On Helplessness, Unprotected Hearts, and Fifth Grade Boys

It is easier to say “My tooth is aching,” than to say “My heart is broken.” – C. S. Lewis, The Problem with Pain

Fifth grade can be rough. And while there is a pretty significant spotlight on the “Mean Girls phenomenon” and how awful girls can be to each other, {and as someone who was once a young girl, I know in a very personal way how that can play out}, I am guilty of forgetting that boys can be pretty tough on each other too. The repercussions from the pain we inflict on each other in our formative years are life-long. Those are wounds on a canvas that can be painted over, but they never really heal. While the overall picture may eventually be a beautiful one and those flaws may appear insignificant, there will always be a little bit of light that shines through those permanent rips in the canvas. 

Watching one of my children struggle socially is one of the most difficult parts of motherhood that I have encountered thus far. Knowing what is happening to him inside and that he is being handed an obstacle that he will have to struggle to surmount, and at the same time, knowing that my only participation is to witness and support and love is … just helpless.

He has reached an age where the particular problem he is having cannot be fixed by me because what he is seeking can only come from other human beings. If he were struggling in math or spelling, we would just spend a little more time on those subjects and direct our attention there until the struggle were resolved. If he were searching for something from me, whether more attention or time, I could find a way meet his need.  {As a mother to three children, time and attention are always in short supply.}

But the friendship and acceptance he is seeking can only come from the outside world, and in seeking those things, he is at the mercy of other little fifth grade boys.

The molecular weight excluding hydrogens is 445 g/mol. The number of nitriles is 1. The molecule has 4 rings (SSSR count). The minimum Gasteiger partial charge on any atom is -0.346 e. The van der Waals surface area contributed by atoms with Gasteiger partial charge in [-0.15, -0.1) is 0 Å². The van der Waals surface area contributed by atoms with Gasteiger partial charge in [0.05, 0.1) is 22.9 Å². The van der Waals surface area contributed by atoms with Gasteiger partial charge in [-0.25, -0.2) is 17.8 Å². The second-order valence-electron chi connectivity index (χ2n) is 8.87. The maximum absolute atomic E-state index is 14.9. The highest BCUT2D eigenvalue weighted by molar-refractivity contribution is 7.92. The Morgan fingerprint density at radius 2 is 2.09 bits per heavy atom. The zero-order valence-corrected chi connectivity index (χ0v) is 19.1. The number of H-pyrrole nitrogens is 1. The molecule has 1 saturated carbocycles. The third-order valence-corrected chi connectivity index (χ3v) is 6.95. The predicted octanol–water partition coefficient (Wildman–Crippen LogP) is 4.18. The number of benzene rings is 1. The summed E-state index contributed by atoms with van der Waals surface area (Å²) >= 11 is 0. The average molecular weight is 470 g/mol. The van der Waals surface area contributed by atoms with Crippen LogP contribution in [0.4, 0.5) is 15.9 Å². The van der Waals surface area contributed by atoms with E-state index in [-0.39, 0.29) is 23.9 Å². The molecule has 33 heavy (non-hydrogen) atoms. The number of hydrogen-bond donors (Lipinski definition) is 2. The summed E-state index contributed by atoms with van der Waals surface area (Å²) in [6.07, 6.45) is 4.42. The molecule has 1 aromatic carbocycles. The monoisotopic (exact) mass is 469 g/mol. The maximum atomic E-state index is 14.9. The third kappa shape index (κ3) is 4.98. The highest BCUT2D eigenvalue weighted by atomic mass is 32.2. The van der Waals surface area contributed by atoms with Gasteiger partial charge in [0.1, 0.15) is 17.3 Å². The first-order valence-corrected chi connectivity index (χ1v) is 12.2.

And that is enough to make any mama’s skin prickle and pulse quicken because I’d just as soon throw him to a den of lions. It gives a whole new meaning to the idea that motherhood is like having your heart walk around outside of your body … a meaning that is very different from what I understood it to be when he was a toddler.

So what do I do?  What do you do when there’s nothing you CAN do? 

Right now, I pray. I pray with the full knowledge that things may be working in him in ways we just don’t understand right now. 

And I remind him of who he is … my kind-hearted, spirited, loving little boy whose empathy has been an inspiration to me as an adult

I remind him of the way his younger brother and sister look up to him like he hung the moon. 

I remind him of the light he shines in my life and in our home.

And I wait

I wait and pray for those who surround him to see it.

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Jennifer grew up in Houston before heading to Austin for seven years to attend the University of Texas as a history and government major and continuing at UT for law school. An attorney by day, in the evening she trades high heels and ambition for wet kisses and warm hugs from her three children - Kieran {Dec 2005}, Sawyer {Jan 2011}, and Birdie {Sept 2014}. Her many vices include an intense passion for all things Bravo and her plan for the future is "more cowbell." You can find her at the duck pond, the zoo, on Instagram @jen.e.underwood and blogging at Treading Water in the Kiddie Pool {www.treadingwaterinthekiddiepool.com}.


  1. It’s so hard. I remeber watching them struggle. What I can tell you is that working for it will help him greatly as an adult. Everything came for one of my children so he has struggled more as an adult as he has to learn to work for things.


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